Fire communication equipment is used to contact guests and patrons during an emergency and also to assist the fire fighters in communicating with each other. One of the ironic tragedies of fire deaths and injuries is that frequently they are avoidable.
Smoke and panic kill far more people than heat and flames do enunciator panels, or intercoms, allow frightened potential victims to be contacted by calm voice that can give them life-saving information. If a qualified person does not arrive at the command center in time, a taped announcement may be used.
Here again this equipment is being used more frequently because it is mandated by government regulation, but these regulations are not consistent. Some states require that the telephone system wiring be used; other states prohibit its use: a similar kind of possible double use can be affected with the in-house background music system.
(i) Fire wardens’ phones-Phones located in locked red boxes-may are used by fire fighters to communicate with the command center, other fire fighters, or with everyone in the area over the public address system. Thus this communication link can help with both evacuation and fire fighting.
(ii) Jacks (similar to electrical outlets) may be installed in strategic areas, such as stairways: each fire fighter will have a handset that can be plugged into the jacks.
(iii) Alarm devices may also be considered communication equipment even though the communications is only one way and may convey little information beyond the fact that something is apparently wrong.
Alarm “messages” may now be routed to selected people or destinations (not all alarms are general alarms), and they may also indicate the general area of the problem. Alarms may be either manual (a person must pull a switch) or automatic (set off by a detector).
(iv) Several types of alarm devices designed specifically to alert handicapped guests are now on the market. TTY telephones can help communicate with the hearing-impaired by printing out the oral message coming over the telephone line.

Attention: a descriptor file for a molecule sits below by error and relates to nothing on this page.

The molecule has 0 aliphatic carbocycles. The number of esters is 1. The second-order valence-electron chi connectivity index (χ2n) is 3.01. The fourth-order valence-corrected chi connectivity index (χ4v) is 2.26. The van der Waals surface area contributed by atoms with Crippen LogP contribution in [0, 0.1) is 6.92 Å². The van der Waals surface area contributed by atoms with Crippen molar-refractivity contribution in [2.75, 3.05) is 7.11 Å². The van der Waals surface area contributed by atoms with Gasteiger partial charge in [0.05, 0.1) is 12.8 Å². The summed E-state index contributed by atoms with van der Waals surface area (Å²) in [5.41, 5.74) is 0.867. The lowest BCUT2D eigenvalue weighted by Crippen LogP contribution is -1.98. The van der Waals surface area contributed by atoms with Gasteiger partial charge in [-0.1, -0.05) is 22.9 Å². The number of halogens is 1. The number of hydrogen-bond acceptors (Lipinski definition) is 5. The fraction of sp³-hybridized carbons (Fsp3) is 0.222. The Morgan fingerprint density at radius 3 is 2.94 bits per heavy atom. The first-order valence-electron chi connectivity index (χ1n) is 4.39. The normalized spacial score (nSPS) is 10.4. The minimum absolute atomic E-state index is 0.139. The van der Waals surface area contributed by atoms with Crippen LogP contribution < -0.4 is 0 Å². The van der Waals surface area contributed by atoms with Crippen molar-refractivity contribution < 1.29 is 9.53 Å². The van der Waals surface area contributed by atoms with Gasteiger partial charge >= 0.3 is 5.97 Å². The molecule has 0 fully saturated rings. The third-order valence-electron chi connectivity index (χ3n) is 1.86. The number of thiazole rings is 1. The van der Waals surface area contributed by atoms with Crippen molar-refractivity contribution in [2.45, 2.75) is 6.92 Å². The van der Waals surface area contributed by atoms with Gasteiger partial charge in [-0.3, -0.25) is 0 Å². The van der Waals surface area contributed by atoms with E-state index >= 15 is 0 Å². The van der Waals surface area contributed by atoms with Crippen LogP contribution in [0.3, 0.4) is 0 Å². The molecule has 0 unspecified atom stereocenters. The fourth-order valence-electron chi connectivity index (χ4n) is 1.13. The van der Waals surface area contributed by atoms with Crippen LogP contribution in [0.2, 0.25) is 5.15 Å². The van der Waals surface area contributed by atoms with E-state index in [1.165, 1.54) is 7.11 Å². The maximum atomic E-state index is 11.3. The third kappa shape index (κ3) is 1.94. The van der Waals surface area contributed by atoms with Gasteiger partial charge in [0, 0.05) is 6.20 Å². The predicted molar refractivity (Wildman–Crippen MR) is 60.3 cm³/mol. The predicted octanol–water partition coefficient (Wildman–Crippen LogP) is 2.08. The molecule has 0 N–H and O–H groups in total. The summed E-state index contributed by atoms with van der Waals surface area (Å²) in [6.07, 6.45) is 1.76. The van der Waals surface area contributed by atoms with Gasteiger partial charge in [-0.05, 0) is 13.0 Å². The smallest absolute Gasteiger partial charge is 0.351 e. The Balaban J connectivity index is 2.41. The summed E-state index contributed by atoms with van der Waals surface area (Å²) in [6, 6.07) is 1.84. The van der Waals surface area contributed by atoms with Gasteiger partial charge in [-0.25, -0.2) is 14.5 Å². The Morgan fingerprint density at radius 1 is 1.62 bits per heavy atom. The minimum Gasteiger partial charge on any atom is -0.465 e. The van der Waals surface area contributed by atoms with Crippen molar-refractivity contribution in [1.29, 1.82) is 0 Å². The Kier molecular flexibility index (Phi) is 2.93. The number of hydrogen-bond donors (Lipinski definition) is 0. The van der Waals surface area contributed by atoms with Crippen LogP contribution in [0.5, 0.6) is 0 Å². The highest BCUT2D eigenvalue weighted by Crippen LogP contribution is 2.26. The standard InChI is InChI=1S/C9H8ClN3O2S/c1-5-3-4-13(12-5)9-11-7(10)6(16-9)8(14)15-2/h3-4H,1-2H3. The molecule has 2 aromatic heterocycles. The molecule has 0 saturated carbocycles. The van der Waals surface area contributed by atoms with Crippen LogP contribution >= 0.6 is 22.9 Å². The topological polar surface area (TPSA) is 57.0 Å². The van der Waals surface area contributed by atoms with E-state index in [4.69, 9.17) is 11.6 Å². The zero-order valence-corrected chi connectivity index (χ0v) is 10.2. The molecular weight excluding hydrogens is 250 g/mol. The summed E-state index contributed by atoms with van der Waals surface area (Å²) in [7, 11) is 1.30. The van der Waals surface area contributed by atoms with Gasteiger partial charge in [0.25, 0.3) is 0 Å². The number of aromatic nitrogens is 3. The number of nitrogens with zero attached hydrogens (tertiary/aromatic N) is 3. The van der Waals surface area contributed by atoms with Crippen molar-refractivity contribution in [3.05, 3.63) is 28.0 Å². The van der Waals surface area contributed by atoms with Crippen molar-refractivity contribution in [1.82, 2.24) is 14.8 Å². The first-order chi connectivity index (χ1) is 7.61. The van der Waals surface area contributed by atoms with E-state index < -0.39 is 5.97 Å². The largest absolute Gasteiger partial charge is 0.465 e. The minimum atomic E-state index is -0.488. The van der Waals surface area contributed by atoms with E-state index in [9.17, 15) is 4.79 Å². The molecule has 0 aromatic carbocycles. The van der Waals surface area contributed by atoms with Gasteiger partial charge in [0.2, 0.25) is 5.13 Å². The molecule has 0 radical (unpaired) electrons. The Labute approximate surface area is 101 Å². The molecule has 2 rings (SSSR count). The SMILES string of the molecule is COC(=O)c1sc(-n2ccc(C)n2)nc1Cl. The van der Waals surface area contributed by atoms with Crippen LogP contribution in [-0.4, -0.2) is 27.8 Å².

Visual alert systems can detect sound or vibration such as knocking on a door and trigger a visual signal such as a blinking light. Escape route maps can be prepared in Braille to help blind persons find escape routes. The presence of handicapped guests can be recorded in logbooks or noted by flagging mailboxes so fire fighters can be quickly informed,
(v) Containment equipment-devices that retard the spread of smoke or fire. The purpose of ventilation equipment is to move air around so that air remains fresh and clean throughout the building. In a fire situation this beneficial service can become deadly if the system allows the toxic gases generated by a fire to be spread.
Thus fire dampers are installed in air ducts to stop this infiltration. Unfortunately, the dampers are frequently triggered by heat and thus allow considerable smoke to spread before they close off circulation; ‘ some dampers will also leak smoke.
The building’s ventilation can also be controlled by some sophisticated systems that lower the pressure in surrounding rooms, thus slowing down.
Fire Alarm Apparatus:
The majority of fire alarm contact devices depend for their action upon the expansion of metals when subjected to a rise of temperature. In some forms a composite strip is used, made up of two metals having dissimilar coefficients of expansion.
The two strips are firmly secured together at both ends, one of which is fixed, whilst the other is arranged to make or break contact with an adjustable contact screw.
Heat causes the two metals to expand unequally, with the result that the strip distorts c buckles, and either makes or breaks contact with the screw.